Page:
H.R. Giger on board for Ridley Scott's Alien prequel
|NEWS - MOVIE NEWS|
The Prince Of Darkness returns to the Alien franchise for Ridley Scott's much-anticipated sequel...
Great news for Alien franchise purists, as Alien conceptual artist H.R. Giger has been confirmed as a contributor to the prequel that Ridley Scott is set to begin shooting in February. The originator of the 'xenomorph' design, Giger was left out of James Cameron's Aliens (1986), since Cameron only needed a new 'Alien queen' design, and had come up with that himself. The eccentric Swiss artist participated as a conceptual designer for David Fincher's Alien 3 (1992) - though by this time he had long-abandoned the elaborate airbrush techniques that made him famous via the coffee-table book Necronomicon, which inspired ex-Dune (the abandoned 1977 Jodorowsky version) collaborator and Alien screenwriter Dan O'Bannon to suggest his work to Ridley Scott for Alien (1979). Instead Giger faxed pastel and chalk sketches to the Alien 3 production office, unwilling to once again face his fear of travel (and especially air-travel) as he had done to move to England as a resident designer for Alien throughout that film's production in 1978-79.
Controversy emerged among Giger fans when the theatrical release of Jean-Pierre Jeunet's Alien: Resurrection (1997) failed to even acknowledge Giger's contribution in the credits - though this was amended for subsequent home video releases.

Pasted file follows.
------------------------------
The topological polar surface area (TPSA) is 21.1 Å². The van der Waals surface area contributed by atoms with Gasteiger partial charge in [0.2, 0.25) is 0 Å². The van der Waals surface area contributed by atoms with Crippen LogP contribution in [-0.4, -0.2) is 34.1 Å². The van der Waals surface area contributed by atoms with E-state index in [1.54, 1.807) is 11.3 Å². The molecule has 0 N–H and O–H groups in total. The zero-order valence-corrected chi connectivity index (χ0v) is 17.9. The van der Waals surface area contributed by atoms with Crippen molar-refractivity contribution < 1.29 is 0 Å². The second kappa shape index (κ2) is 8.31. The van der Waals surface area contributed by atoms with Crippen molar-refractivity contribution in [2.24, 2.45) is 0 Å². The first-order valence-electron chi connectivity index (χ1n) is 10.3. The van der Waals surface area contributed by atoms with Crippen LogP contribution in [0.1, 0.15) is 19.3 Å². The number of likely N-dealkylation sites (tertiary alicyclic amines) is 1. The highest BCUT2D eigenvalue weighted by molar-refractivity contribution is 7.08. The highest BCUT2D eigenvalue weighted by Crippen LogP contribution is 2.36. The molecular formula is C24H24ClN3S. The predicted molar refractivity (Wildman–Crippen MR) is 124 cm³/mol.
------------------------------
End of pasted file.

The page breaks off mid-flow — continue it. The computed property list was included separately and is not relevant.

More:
The new prequel, apparently titled Alien Paradise, focuses strongly on the 'space jockey' race featured in one famous and rather archeological sequence from Ridley Scott's SF horror masterpiece. Since this particular iteration of the creature seems to have been genetically engineered to operate some kind of space telescope/cannon, there's a lot of work to be done envisioning how a 'normal' member of this alien race might look, function and move.
The news was broken by Giger's wife in the below-linked (Swiss-only) TV broadcast.
Alien conceptual art by H.R. Giger, 1977-78:
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